by Maggie White
With high-speed, fiber-optic internet soon to transform the peninsula’s virtual landscape-installation set to be completed by the end of 2022-Brooksville resident Doug Cowan is leading a digital equity efforts. Cowan’s goal is to help people understand what’s available in terms of discounted monthly internet fees (based on household income), free computer literacy courses (in person or online) and eligibility. for free or reduced cost tools (new or repaired).
A retired radiologist and self-described community volunteer, Cowan says the future availability of internet access has “huge implications across the peninsula until the digital equity divide is resolved …. There are a ton something that will support everyone in the community — whether you are now computer savvy or not. ”
Reduced monthly internet fee
The first thing Cowan hopes people will take advantage of is the Affordable Connectivity Program, an effort by the Federal Communications Commission to reduce the monthly cost of internet and telephone services for low -income households.
For those who qualify, the enrollment process is twofold and includes the initial filling of the application through the federal government. The second step involves contacting Consolidated Communications (the internet provider) to apply the discount.
Cowan said the benefit could mean the monthly cost for the first year could be less than $ 5 per household. For anyone who needs help applying, Cowan and Brook Minner of the Brooksville Free Public Library are available (see sidebar for program and contact information).
There are many free computer literacy courses
The second thing on Cowan’s virtual plate is, “How do we teach people how to use the internet?” For this, Cowan cites free courses available through the non-profit National Digital Equity Center.
NDEC offers more than 40 courses on how to use a computer, tablet, iPhone and other devices, as well as how to navigate different programs and platforms safely and effectively. Based in Wiscasset, NDEC was founded in 2017 by Susan Corbett “with a mission to close the digital equity divide here in Maine.”
Corbett, formerly CEO broadband provider Axiom, explained in a recent phone interview: “Digital equity is the time when we can all participate in our online society — through remote school, remote work, remote access. health care, and so on. important. ” Courses by NDEC available online and in person.
Online courses by NDEC
NDECOnline courses fall into three categories:
“Aging Well” (for those aged 55+ and includes courses on creating a safe online presence, identifying fake news, using health care apps, video conferencing with family/ friends and download books, movies and other entertainment).
“For Home and Education” (including use of Google platforms, and information on virtual classrooms, internet safety and video streaming).
“For Work and Business” (including use of Microsoft programs, Quickbooks, website building and social media management).
Cowan said, “One of the fun things is that most of the teachers are part-time, people with other jobs. I took courses from a guy who was a farmer in Aroostook County…. “Once someone takes one of these classes, they get caught. If you think you can’t learn about the internet, we’ll prove you wrong. Heaven is the limit.”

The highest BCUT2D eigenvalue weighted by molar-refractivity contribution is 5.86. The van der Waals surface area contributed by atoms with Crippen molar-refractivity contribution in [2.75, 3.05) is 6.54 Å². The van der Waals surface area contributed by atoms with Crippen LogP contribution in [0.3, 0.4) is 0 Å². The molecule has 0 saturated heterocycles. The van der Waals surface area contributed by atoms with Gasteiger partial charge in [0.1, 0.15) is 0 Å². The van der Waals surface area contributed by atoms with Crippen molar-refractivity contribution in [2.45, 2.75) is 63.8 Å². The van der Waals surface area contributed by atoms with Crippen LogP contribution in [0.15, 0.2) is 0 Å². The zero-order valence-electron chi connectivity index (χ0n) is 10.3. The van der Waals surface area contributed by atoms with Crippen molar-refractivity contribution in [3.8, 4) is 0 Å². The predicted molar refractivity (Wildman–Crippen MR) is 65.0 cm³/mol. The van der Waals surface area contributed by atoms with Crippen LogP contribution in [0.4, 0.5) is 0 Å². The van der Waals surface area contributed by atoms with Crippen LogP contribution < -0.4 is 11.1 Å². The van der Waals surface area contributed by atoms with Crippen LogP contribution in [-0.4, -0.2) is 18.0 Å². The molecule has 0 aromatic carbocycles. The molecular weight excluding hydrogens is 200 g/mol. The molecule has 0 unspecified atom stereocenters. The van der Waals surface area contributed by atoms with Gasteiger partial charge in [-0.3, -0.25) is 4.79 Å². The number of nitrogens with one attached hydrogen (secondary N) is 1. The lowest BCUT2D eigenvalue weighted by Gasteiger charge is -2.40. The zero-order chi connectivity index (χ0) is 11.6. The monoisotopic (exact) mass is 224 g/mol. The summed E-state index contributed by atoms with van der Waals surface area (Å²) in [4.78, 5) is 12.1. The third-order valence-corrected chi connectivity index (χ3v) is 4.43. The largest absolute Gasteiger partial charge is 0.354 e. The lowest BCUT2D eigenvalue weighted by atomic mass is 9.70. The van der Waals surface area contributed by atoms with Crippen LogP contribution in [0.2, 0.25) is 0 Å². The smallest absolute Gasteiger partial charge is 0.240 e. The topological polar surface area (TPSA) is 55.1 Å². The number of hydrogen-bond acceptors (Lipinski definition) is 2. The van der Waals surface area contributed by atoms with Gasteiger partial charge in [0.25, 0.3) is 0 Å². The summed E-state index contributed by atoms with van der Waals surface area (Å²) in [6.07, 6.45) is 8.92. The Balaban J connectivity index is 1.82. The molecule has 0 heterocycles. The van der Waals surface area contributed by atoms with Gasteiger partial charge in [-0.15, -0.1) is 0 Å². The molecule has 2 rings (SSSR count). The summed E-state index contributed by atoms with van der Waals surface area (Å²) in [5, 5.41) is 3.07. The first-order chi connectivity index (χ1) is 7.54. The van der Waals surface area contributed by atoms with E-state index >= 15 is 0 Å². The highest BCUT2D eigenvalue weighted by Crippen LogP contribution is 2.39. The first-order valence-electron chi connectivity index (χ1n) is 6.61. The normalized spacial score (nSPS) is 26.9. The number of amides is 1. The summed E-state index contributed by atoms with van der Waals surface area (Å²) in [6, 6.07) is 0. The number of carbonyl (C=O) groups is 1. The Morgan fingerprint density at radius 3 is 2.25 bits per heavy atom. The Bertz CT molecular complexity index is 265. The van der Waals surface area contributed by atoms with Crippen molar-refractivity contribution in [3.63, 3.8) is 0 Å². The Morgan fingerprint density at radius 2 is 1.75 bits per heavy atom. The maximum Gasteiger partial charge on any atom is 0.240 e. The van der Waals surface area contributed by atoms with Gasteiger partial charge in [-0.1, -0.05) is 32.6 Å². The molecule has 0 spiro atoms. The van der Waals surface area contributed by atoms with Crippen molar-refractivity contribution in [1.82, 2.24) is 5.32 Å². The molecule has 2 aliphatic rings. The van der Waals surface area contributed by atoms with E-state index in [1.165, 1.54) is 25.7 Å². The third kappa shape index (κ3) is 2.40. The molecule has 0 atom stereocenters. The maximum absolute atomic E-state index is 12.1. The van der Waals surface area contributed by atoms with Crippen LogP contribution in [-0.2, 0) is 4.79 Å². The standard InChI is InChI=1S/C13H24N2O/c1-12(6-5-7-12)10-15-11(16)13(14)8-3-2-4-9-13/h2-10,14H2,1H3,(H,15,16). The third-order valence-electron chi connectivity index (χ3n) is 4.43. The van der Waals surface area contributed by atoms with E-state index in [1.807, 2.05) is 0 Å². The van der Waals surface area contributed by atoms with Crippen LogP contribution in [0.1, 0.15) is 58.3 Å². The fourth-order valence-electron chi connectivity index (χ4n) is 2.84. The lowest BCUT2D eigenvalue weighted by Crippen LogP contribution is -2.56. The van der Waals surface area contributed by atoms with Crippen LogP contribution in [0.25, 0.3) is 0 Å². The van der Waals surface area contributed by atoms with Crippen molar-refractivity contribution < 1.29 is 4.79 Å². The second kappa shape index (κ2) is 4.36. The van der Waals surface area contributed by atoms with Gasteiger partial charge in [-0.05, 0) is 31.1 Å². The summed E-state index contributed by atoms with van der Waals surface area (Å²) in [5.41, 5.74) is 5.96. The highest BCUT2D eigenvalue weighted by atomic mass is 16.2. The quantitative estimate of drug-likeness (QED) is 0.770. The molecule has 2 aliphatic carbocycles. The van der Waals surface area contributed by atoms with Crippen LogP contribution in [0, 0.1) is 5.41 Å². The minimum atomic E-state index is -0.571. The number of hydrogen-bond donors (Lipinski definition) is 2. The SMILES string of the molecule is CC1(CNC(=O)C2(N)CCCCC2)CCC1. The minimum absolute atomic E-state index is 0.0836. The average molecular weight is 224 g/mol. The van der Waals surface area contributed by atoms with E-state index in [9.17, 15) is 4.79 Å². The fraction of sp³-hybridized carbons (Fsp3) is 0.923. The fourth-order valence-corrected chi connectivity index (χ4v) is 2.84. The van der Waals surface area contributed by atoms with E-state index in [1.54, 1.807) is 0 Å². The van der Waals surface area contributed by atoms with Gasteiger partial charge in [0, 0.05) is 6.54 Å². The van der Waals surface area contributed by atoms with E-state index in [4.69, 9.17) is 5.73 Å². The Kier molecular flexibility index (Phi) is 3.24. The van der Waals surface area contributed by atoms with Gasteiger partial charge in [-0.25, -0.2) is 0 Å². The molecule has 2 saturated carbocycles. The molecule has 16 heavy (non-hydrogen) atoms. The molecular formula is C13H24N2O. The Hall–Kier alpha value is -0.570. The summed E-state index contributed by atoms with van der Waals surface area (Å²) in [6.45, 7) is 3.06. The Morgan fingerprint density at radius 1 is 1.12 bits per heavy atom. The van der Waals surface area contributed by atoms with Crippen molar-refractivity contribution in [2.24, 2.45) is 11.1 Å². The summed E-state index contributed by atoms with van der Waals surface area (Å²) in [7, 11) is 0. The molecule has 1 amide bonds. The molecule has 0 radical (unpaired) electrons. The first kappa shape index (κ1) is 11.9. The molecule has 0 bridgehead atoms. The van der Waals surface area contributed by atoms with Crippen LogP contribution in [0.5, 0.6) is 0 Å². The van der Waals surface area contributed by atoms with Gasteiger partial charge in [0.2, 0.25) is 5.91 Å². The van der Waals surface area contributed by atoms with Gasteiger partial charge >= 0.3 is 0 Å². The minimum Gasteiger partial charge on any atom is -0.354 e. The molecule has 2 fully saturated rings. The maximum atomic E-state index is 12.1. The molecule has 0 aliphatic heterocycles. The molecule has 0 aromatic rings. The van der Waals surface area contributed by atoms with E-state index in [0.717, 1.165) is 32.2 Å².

Corbett emphasizes the hospitable nature of the courses: “The goal is to make sure you don’t get overwhelmed. [people]; you will meet them where they are. Our instructors do an amazing job of making people comfortable. Almost always when there is a first class with us, they automatically sign up for three or four more classes. ”
In-person courses through NDEC
Regarding personal classes, “We have partnered with local organizations — such as adult education facilities and local libraries — anywhere that can host a gathering of people. And then the host organization provides a facilitator and they have classes at that location, ”Corbett said.
Courses are constantly being added and, once registered on NDEC, Maine residents will be able to sign up and take unlimited free classes on topics such as “Learn About Devices,” “iPhone Basics,” “More than Gmail” and “Internet Safety” (to name a few). Brooksville Library has recently joined the network and courses will be added as facilitators become available.
Free tools by NDEC
The third feature is the possibility of a free or discounted device for low -income households through the Maine Affordable Devices Program.
“Ang NDEC there is grant money for equipment, ”Cowan said. If you qualify, “the only requirement is to take courses at NDEC and you will receive a certificate stating that you own the computer. ” (See sidebar for more information.)
“We now have a cheaper internet resource and people should have the opportunity to increase their ability to take advantage of it,” Cowan said.
Internet cheat sheet
When can you register to get fiber internet in your home? Visit fidiumfiber.com/fiber-locations.
Information on discount payments on the internet? Visit fcc.gov/ACP to see if you qualify. If so, go to ACPBenefit.org to fill out an online application or print a hard copy to send by regular mail.
NDEC Courses? Visit digitalequitycenter.org and click “Take a Class” to see what’s available and “Enroll” to fill out the application.
Information on the Maine Affordable Devices Program? Visit digitalequitycenter.org/request-device/ to complete the form, email: firstname.lastname@example.org, or call 207.259.5010
Help getting started with all things internet? Contact Doug Cowan at 207.837.1285 or email@example.com or Brook Minner at The Brooksville Library at 207.326.4560.